CIA admits lack of specifics on Iraqi weapons before invasion
CIA admits lack of specifics on Iraqi weapons before invasion
Sun Nov 30 00:25:24 2003

Sunday, November 30, 2003. 12:46pm (AEDT)
CIA admits lack of specifics on Iraqi weapons before invasion

The US Central Intelligence Agency (CIA) has acknowledged it "lacked specific information" about alleged Iraqi weapons of mass destruction when it compiled an intelligence estimate last year that served to justify the US-led invasion of Iraq.

But it said that and other uncertainties surrounding the case had been fully presented to President George W Bush and other US policymakers in the October 2002 National Intelligence Estimate, a document often referred to by members of the Bush administration as a basis of their claim that Iraq had an arsenal of weapons of mass destruction.

US Secretary of State Colin Powell told the United Nations Security Council last February that Saddam Hussein and his regime were "concealing their efforts to produce more weapons of mass destruction" and that their weapons programs "are a real and present danger to the region and to the world".

However, an explanation issued over the weekend by veteran CIA analyst Stuart Cohen, who was in charge of putting together the 2002 intelligence estimate and currently serves as vice chairman of the National Intelligence Council, made clear the case against Iraq, as presented by the CIA behind closed doors, was much less clear-cut and more nuanced.

"Any reader would have had to read only as far as the second paragraph of the Key Judgments to know that as we said, 'we lacked specific information on many key aspects of Iraq's WMD program'," Mr Cohen wrote in an article posted on the agency's website.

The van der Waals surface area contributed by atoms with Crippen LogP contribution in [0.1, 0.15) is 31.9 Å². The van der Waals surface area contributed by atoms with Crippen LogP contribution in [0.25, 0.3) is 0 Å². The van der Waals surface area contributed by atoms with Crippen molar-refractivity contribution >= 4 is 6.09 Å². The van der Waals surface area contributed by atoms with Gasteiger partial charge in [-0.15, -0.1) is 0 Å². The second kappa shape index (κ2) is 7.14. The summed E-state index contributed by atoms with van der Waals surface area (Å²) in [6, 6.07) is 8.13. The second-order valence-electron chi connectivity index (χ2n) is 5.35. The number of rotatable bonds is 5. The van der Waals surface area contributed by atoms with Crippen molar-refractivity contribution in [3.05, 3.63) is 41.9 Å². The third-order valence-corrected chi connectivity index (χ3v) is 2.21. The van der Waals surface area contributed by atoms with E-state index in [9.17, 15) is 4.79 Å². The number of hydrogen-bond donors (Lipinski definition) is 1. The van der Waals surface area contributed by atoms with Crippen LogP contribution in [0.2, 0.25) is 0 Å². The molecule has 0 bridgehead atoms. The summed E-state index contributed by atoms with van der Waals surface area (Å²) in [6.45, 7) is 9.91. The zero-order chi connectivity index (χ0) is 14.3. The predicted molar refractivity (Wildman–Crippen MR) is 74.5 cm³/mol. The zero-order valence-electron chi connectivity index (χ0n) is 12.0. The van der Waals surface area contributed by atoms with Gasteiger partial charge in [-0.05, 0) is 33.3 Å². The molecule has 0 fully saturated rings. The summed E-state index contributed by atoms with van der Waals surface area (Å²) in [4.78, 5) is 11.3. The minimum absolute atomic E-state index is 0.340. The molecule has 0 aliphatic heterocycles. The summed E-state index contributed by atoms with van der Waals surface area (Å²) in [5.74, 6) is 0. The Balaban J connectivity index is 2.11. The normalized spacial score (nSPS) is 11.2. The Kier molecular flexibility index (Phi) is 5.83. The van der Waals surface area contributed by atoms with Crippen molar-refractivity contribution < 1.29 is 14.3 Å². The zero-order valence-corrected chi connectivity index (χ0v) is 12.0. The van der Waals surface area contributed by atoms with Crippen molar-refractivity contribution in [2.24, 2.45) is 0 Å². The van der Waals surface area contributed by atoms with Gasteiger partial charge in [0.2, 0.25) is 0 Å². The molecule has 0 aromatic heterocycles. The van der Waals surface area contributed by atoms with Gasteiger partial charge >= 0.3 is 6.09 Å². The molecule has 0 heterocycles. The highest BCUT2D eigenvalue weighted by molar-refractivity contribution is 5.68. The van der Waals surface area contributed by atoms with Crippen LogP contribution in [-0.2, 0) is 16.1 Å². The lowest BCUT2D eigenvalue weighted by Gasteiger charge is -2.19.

The document still concluded that Iraq had chemical and biological weapons as well as missiles with ranges in excess of the 150-kilometre limit imposed by the UN Security Council.

It also said that Baghdad did not have nuclear weapons.

Mr Cohen said he still stood by those judgments.

But he insisted the estimate he produced had "uncertainties" that "were highlighted in the Key Judgments and throughout the main text".

Moreover, specialists from three US government agencies - the State and Energy Departments and the Air Force - vocally disagreed with at least some of the findings, the CIA analyst said, who denied that these expressions of dissent had been somehow suppressed or buried in footnotes.

"All agencies were fully exposed to these alternative views, and the heads of those organisations blessed the wording and placement of their alternative views," Mr Cohen said.

The veteran CIA analyst stressed that all major conclusions about Iraq's weapons of mass destruction had been drawn on the basis of information "overwhelmingly" gleaned from a combination of human intelligence, satellite imagery and communications intercepts.

But made clear that in the murky world of intelligence, hard and unequivocal evidence was often hard to come by.

"There is a reason that the October 2002 review of Iraq's WMD programs is called a National Intelligence Estimate and not a National Intelligence factbook," Mr Cohen said.

"On almost any issue of the day that we face, hard evidence will only take intelligence professionals so far."

-- AFP

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